Boost Controller Face-Off
I have a 1992 Subaru Liberty RS Turbo wagon and am
looking at boost controllers. I have read all your articles on the subject and
am thinking about building the second version of your Audi Boost Control system
- The Audi's DIY Boost Control - Part 1and
The Audi's DIY Boost Control - Part 2.
I can get the all the parts locally for about $140. I also have a mate with a
TurboSmart gated boost controller on his Legacy GTB and he believes his
controller is equal if not superior to the set-up you created. Apart from being
smaller could you please explain the difference, if any?
We’re not sure on the internals of the
TurboSmart gated controller but we doubt it would bring boost up any faster than
the "Audi" system – the whole purpose of its in-line relief valve is to prevent
wastegate creep until your desired boost is reached. Boost consistency may vary
between the two controllers because the Audi system uses a pressure regulator to
control boost. Note that we have an article coming up that compares each of the
controllers we’ve tested.
Coupla Good Articles
Quick comment about two recent articles...
Driving Emotion – 29th, January 2006 .
I've got to agree with you on the petrol price thing. I was actually happy to
see petrol prices increase the way they did thanks to the "war on terror" - not
because I like to spend more money on petrol, but because it completely turns
around the economic viability of car companies to develop more fuel efficient
methods to push our cars along. Toyota is at the pointy end of introducing more
fuel efficient hybrids (though they still sell the huge Land Cruiser guzzler in
significantly larger numbers than their hybrids, which nobody seems to mention)
so the higher prices will hopefully give the other biggies a bit of a push along
to bring their new technologies to market.
The Real Way of Comparing Engine Designs – 8th
February, 2006 .
I’m VERY pleased to see a more engineering approach introduced to the masses. I
really would have liked to have seen a graph however with BMEP plotted over the
rev range - just like power and torque, it changes so a point measurement does
not tell anything like the whole story. Keep up the great work.
Volvo Ready to Rip!
First off I’d like to say great mag! Always a good
read, despite all the Japanese and Aussie modified cars - more Euros please! I'm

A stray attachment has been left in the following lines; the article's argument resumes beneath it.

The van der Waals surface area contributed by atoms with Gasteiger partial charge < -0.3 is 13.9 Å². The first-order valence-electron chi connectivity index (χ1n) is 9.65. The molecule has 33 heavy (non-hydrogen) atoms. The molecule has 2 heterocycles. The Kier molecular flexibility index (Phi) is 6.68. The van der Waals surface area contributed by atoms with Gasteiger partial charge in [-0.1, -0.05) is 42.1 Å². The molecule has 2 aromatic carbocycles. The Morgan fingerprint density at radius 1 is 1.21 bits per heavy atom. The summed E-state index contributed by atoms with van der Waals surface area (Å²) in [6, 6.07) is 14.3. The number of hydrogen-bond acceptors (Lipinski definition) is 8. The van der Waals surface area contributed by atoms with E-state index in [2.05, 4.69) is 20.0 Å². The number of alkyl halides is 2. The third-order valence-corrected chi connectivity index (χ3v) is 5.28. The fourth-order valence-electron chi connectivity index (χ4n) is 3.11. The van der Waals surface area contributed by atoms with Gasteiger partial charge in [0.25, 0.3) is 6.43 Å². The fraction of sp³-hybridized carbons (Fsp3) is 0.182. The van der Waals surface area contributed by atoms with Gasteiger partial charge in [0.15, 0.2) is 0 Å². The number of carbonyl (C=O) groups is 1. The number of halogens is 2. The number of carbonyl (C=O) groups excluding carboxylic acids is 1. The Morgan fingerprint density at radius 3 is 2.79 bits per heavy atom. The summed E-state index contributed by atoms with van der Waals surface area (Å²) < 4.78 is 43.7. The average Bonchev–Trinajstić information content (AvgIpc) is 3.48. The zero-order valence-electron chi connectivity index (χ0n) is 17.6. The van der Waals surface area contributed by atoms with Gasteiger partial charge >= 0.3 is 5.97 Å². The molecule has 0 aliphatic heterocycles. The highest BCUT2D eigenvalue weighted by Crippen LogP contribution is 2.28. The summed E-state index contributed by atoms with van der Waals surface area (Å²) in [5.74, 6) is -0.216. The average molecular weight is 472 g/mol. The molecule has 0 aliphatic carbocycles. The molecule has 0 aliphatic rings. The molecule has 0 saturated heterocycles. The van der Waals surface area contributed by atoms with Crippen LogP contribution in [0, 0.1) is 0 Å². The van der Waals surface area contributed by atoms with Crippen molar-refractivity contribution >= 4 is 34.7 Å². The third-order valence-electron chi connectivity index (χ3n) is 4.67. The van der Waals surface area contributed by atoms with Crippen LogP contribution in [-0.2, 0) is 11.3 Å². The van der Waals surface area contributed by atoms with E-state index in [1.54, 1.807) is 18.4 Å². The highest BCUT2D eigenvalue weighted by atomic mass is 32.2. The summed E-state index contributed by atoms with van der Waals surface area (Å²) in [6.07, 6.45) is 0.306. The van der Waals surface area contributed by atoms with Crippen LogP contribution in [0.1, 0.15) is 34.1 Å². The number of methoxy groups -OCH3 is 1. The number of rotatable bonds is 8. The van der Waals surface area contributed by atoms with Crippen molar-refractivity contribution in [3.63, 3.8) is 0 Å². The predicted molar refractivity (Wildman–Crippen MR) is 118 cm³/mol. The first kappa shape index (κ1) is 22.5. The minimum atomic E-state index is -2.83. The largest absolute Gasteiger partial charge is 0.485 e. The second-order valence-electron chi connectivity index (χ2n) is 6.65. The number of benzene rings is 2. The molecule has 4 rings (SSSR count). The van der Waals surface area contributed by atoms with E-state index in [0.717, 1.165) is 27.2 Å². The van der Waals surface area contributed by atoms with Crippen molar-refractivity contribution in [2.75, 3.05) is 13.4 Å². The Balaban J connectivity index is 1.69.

looking at a hot Volvo - a 1996-1997 850 R manual. What modifications would you
We’d start with the basics – air intake,
exhaust and intercooler (maybe even adding a spray to the factory core). Just
these mods ought to get the already quick T5-R hauling along. We also suggest having
a look at http://forums.turbobricks.com for
After reading lots and lots of your articles I
finally bought a Toyota Soarer/Lexus SC300 - beautiful car, thanks. However, a
friend who knows more about cars than I do tells me that Toyota does not support
these imported cars and, furthermore, is dropping other local cars in the Lexus
range. He says that I should instead get a Nissan 300ZX as Nissan fully supports
them. And it is a better car - he says. Would you have any views on this matter?
The Soarer is far better in build quality,
comfort and safety than the Zed – which is ‘better’ depends on your needs
and wants. We’re not sure on the parts back-up in your particular area but it is
likely the Zed will have better parts back-up due the local release of the 300ZX
body and naturally aspirated VG30DE engine. Having said that, it shouldn’t be
too difficult to source the parts you need for the Soarer – check out dedicated
forums, such as Soarer Central.
The Wonderful New GT-R...
Re Julian Edgar’s article Driving Emotion...
Bravo on the "new GTR". Greenspeed make some of
the nicest crafted and sharpest (aggressive, even) handling recumbents/trikes
available. I have spent some time in the bicycle industry and have consistently
been blown away with the excellent engineering, superb handling and breathtaking
price of the Greenspeed line. Congratulations - you'll have a blast I am sure.
Nice to see an "enthusiast oriented" non-automotive article. Frankly, I like
this direction *much* better than the electric-assist on the heavy mountain bike
article of a while back (Building an Electric Bike, Part 1).
You'll get used to the GT-R’s scalpel sharp steering response - just don't
sneeze in the middle of a corner! The really incredible aspect of recumbents
(especially low profile ones like GTR) is how much efficiency is gained from a
reduction in frontal area - adding even a small fairing to your ride will allow
you to easily cruise more than 5 mph (maybe 9 – 10 km/h) above your current
two-wheeler pace without any real change in exertion. Fantastic stuff.
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